Meals on Wheels of Texoma has had to revamp nearly its whole process of delivering meals to those in need during the coronavirus pandemic.

The need for meals is rising and is the highest it has been in nearly two years, according to CEO Greg Pittman.

Meals on Wheels of Texoma serves Grayson, Fannin and Cooke counties and while both the risk and reliance on delivered food is growing, Pittman said from the very beginning of the pandemic, the priority has always been to continue service to those in need.

“We don’t want anyone to go hungry,” Pittman said. “Despite the social distancing rules, we had to find a way to see our clients every day that protected our volunteers. We had to figure out how we could serve food that protected everybody. We took the advice and purchased boxes and boxes of T-shirt bags like you’d see at Walmart.

“We spent all night burning the midnight oil adjusting a solution to find a way to get our volunteers the food without touching and we have a similar solution with the home delivery program.”

One of the first things Pittman did after the COVID-19 outbreak was reach out to the agency’s board of directors to determine the next steps to take. Several of the board members are county judges, including Cooke County judge Jason Brinkley.

“I was asking about his plans,” Pittman said. “He was very clear that they didn’t want any services cut. He said if we had to cut any services due to cost, for me to let him know and the county would do what it could to help us continue services. We’ve had nothing but very clear, consistent communication with Cooke County throughout this whole crisis.”

While the congregate program was forced to shut down due to social distancing rules, the delivering of meals went forward. The program delivers to 187 people in Cooke County, or about a thousand meals per week.

At first, the program ran out of disposable gloves, which threatened its ability to continue delivering meals. Then, it had to get creative with hand sanitizer.

“We called a liquor store and bought a couple cases of Everclear and we have some friends at Family Pharmacy of Pottsboro and Axtell Pharmacy of Whitesboro that were willing to take the alcohol and watered it down to the recommended amount and mixed it with thickener at no cost,” Pittman said. “We had to pay for the containers, but it could have cost us a bunch of money.”

Iron Root Distillery in Denison donated 10 gallons of 92% hand sanitizer to the program. Pittman said there has been a concerted effort to educate its volunteers on the importance of staying safe, especially considering the age of most of their clientele.

“The training was probably the hardest part because the nature of volunteers was changing,” Pittman said. “It’s not enough to wear a pair of gloves. Every single stop, as soon as you get out of that car, you have to hand sanitize, put on gloves then take off gloves and hand sanitize before getting back in the car. We had to be very adamant about following that procedure.”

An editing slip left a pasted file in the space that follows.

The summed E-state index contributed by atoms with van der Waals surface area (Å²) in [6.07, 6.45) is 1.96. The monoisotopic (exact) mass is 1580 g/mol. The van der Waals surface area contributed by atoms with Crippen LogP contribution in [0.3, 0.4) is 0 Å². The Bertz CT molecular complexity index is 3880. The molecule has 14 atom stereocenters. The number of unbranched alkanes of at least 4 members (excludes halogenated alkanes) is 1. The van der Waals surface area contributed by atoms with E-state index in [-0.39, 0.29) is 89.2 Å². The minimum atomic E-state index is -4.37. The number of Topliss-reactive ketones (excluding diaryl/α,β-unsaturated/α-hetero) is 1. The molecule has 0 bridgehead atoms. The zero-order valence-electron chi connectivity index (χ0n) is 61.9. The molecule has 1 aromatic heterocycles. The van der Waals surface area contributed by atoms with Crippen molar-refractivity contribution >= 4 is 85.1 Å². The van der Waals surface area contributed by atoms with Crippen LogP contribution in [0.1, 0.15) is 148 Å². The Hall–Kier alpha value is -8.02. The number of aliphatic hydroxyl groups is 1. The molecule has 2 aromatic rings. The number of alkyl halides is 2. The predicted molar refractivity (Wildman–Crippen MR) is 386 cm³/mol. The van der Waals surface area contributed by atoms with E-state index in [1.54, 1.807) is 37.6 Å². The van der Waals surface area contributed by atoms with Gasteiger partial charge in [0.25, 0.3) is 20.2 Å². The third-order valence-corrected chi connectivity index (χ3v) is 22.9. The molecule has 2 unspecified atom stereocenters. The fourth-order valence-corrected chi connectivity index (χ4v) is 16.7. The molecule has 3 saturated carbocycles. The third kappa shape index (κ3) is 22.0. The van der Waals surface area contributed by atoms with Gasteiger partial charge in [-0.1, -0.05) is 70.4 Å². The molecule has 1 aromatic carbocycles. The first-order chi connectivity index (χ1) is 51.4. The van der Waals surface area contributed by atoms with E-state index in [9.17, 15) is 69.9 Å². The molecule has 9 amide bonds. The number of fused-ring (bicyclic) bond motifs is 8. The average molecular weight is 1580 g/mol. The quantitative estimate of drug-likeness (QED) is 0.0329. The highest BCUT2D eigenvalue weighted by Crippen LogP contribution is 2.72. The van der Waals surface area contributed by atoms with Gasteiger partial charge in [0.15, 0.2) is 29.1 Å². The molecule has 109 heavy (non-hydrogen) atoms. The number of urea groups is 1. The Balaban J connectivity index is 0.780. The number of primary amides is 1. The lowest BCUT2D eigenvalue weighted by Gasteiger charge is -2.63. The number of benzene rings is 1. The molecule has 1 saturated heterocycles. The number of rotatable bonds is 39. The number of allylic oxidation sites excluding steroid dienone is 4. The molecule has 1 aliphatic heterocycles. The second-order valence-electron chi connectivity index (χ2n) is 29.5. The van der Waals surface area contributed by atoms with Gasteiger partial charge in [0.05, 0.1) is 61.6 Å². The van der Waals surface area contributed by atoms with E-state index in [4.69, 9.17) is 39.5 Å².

Pittman said there has been a huge uptick in calls for meals in recent weeks and not just from the elderly.

“We work off a referral basis and usually it’s a government agency like health and human services or Texoma Area Agency on Aging that have their own managers that screen seniors for a host of different services,” Pittman said. “Some weeks we get a lot of referrals, and some we don’t, but we’ve got a lot of people calling that are atypical of our regular client. We hope that will be relatively short term.”

Pittman said Meals on Wheels does more than just feed people in need.

“Some people look at us as just delivering a hot meal, but it’s as much about checking on that person to see how they’re doing and see if there is a change in their condition,” Pittman said. “The families and clients we serve tell us that they love the food, but they really enjoy knowing that trained volunteer is checking in on them that day to make sure they aren’t injured.”

Pittman lauded Gainesville Meals on Wheels manager Kathy White for her tireless commitment to the program.

“She’s the most independent manager we have,” Pittman said. “We have to actually encourage her to tell us more. They just go with the flow and find a way to make it all work. Cooke County from a population perspective is the least dense. It inherently has more distance per capita. We haven’t had a mad rush of new requests like we’ve seen in Fannin or Grayson, but we have seen an uptick.”

Despite the economy starting to open back up at Gov. Greg Abbott’s recommendations, Pittman said the program will continue to operate with the same precautionary measures with the goal of safety in mind for everyone involved.

“By June 1, every one of our clients should have an additional two weeks worth of meals over and above as a safety net for whatever may come,” Pittman said. “We want to learn from this experience and we’re fortunate that we didn’t miss any service. I want to make sure that we can get those two weeks worth of meals to all our clients and hopefully we can get back to a normal state as quickly and safely as possible.”

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